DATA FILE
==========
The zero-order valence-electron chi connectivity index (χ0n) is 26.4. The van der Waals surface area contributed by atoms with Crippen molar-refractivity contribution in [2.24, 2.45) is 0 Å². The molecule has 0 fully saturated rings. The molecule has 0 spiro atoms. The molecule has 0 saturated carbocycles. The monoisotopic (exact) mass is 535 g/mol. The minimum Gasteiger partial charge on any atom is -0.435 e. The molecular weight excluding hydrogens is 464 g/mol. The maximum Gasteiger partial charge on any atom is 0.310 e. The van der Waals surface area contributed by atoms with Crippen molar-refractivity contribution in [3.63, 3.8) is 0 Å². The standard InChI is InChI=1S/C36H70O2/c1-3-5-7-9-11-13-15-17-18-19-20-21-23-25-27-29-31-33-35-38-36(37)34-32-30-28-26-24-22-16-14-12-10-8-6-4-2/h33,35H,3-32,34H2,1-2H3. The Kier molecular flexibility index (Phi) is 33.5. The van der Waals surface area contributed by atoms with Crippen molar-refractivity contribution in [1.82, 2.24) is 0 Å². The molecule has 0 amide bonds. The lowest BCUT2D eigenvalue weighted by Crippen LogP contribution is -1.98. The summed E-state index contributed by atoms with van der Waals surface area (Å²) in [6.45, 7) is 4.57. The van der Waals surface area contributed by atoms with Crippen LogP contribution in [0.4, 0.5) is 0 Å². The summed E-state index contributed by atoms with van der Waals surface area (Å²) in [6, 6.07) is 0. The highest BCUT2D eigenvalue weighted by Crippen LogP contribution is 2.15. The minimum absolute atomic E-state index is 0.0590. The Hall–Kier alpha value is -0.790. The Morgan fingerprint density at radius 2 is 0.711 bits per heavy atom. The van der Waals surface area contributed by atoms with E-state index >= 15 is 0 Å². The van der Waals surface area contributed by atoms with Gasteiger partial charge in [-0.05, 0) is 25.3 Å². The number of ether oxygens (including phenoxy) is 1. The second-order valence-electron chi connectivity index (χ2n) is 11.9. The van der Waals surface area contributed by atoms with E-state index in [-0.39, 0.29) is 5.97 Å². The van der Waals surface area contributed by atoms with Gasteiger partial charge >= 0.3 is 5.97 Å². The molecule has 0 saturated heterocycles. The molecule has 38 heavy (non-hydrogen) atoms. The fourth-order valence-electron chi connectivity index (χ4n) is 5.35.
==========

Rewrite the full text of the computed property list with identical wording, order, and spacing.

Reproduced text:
The zero-order valence-electron chi connectivity index (χ0n) is 26.4. The van der Waals surface area contributed by atoms with Crippen molar-refractivity contribution in [2.24, 2.45) is 0 Å². The molecule has 0 fully saturated rings. The molecule has 0 spiro atoms. The molecule has 0 saturated carbocycles. The monoisotopic (exact) mass is 535 g/mol. The minimum Gasteiger partial charge on any atom is -0.435 e. The molecular weight excluding hydrogens is 464 g/mol. The maximum Gasteiger partial charge on any atom is 0.310 e. The van der Waals surface area contributed by atoms with Crippen molar-refractivity contribution in [3.63, 3.8) is 0 Å². The standard InChI is InChI=1S/C36H70O2/c1-3-5-7-9-11-13-15-17-18-19-20-21-23-25-27-29-31-33-35-38-36(37)34-32-30-28-26-24-22-16-14-12-10-8-6-4-2/h33,35H,3-32,34H2,1-2H3. The Kier molecular flexibility index (Phi) is 33.5. The van der Waals surface area contributed by atoms with Crippen molar-refractivity contribution in [1.82, 2.24) is 0 Å². The molecule has 0 amide bonds. The lowest BCUT2D eigenvalue weighted by Crippen LogP contribution is -1.98. The summed E-state index contributed by atoms with van der Waals surface area (Å²) in [6.45, 7) is 4.57. The van der Waals surface area contributed by atoms with Crippen LogP contribution in [0.4, 0.5) is 0 Å². The summed E-state index contributed by atoms with van der Waals surface area (Å²) in [6, 6.07) is 0. The highest BCUT2D eigenvalue weighted by Crippen LogP contribution is 2.15. The minimum absolute atomic E-state index is 0.0590. The Hall–Kier alpha value is -0.790. The Morgan fingerprint density at radius 2 is 0.711 bits per heavy atom. The van der Waals surface area contributed by atoms with E-state index >= 15 is 0 Å². The van der Waals surface area contributed by atoms with Gasteiger partial charge in [-0.05, 0) is 25.3 Å². The number of ether oxygens (including phenoxy) is 1. The second-order valence-electron chi connectivity index (χ2n) is 11.9. The van der Waals surface area contributed by atoms with E-state index in [-0.39, 0.29) is 5.97 Å². The van der Waals surface area contributed by atoms with Gasteiger partial charge >= 0.3 is 5.97 Å². The molecule has 0 saturated heterocycles. The molecule has 38 heavy (non-hydrogen) atoms. The fourth-order valence-electron chi connectivity index (χ4n) is 5.35.